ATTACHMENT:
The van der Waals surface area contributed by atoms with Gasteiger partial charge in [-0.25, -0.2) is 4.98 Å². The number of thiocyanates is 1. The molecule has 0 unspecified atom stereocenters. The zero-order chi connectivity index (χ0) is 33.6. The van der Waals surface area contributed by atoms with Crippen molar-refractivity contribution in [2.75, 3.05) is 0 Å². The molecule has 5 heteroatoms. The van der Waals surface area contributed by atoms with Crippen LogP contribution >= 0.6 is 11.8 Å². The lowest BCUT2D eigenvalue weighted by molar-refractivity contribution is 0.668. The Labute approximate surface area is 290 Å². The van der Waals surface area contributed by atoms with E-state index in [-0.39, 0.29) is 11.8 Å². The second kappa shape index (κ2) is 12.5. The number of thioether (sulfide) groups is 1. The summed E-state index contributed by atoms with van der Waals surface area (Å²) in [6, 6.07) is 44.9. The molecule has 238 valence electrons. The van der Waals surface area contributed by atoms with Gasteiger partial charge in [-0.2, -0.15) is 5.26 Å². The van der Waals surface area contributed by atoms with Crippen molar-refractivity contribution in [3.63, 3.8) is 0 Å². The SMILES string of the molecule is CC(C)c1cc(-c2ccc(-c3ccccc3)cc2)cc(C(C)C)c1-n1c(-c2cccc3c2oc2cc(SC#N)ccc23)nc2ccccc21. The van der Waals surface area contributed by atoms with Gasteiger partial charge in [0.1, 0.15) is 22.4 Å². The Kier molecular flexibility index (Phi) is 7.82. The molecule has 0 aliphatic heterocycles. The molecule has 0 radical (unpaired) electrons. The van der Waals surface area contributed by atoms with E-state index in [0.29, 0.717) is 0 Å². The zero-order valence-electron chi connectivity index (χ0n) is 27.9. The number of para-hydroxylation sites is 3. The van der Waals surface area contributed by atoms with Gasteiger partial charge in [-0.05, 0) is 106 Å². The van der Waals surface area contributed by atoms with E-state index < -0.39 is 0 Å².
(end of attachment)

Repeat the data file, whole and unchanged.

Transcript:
The van der Waals surface area contributed by atoms with Gasteiger partial charge in [-0.25, -0.2) is 4.98 Å². The number of thiocyanates is 1. The molecule has 0 unspecified atom stereocenters. The zero-order chi connectivity index (χ0) is 33.6. The van der Waals surface area contributed by atoms with Crippen molar-refractivity contribution in [2.75, 3.05) is 0 Å². The molecule has 5 heteroatoms. The van der Waals surface area contributed by atoms with Crippen LogP contribution >= 0.6 is 11.8 Å². The lowest BCUT2D eigenvalue weighted by molar-refractivity contribution is 0.668. The Labute approximate surface area is 290 Å². The van der Waals surface area contributed by atoms with E-state index in [-0.39, 0.29) is 11.8 Å². The second kappa shape index (κ2) is 12.5. The number of thioether (sulfide) groups is 1. The summed E-state index contributed by atoms with van der Waals surface area (Å²) in [6, 6.07) is 44.9. The molecule has 238 valence electrons. The van der Waals surface area contributed by atoms with Gasteiger partial charge in [-0.2, -0.15) is 5.26 Å². The van der Waals surface area contributed by atoms with Crippen molar-refractivity contribution in [3.63, 3.8) is 0 Å². The SMILES string of the molecule is CC(C)c1cc(-c2ccc(-c3ccccc3)cc2)cc(C(C)C)c1-n1c(-c2cccc3c2oc2cc(SC#N)ccc23)nc2ccccc21. The van der Waals surface area contributed by atoms with Gasteiger partial charge in [0.1, 0.15) is 22.4 Å². The Kier molecular flexibility index (Phi) is 7.82. The molecule has 0 aliphatic heterocycles. The molecule has 0 radical (unpaired) electrons. The van der Waals surface area contributed by atoms with E-state index in [0.29, 0.717) is 0 Å². The zero-order valence-electron chi connectivity index (χ0n) is 27.9. The number of para-hydroxylation sites is 3. The van der Waals surface area contributed by atoms with Gasteiger partial charge in [-0.05, 0) is 106 Å². The van der Waals surface area contributed by atoms with E-state index < -0.39 is 0 Å².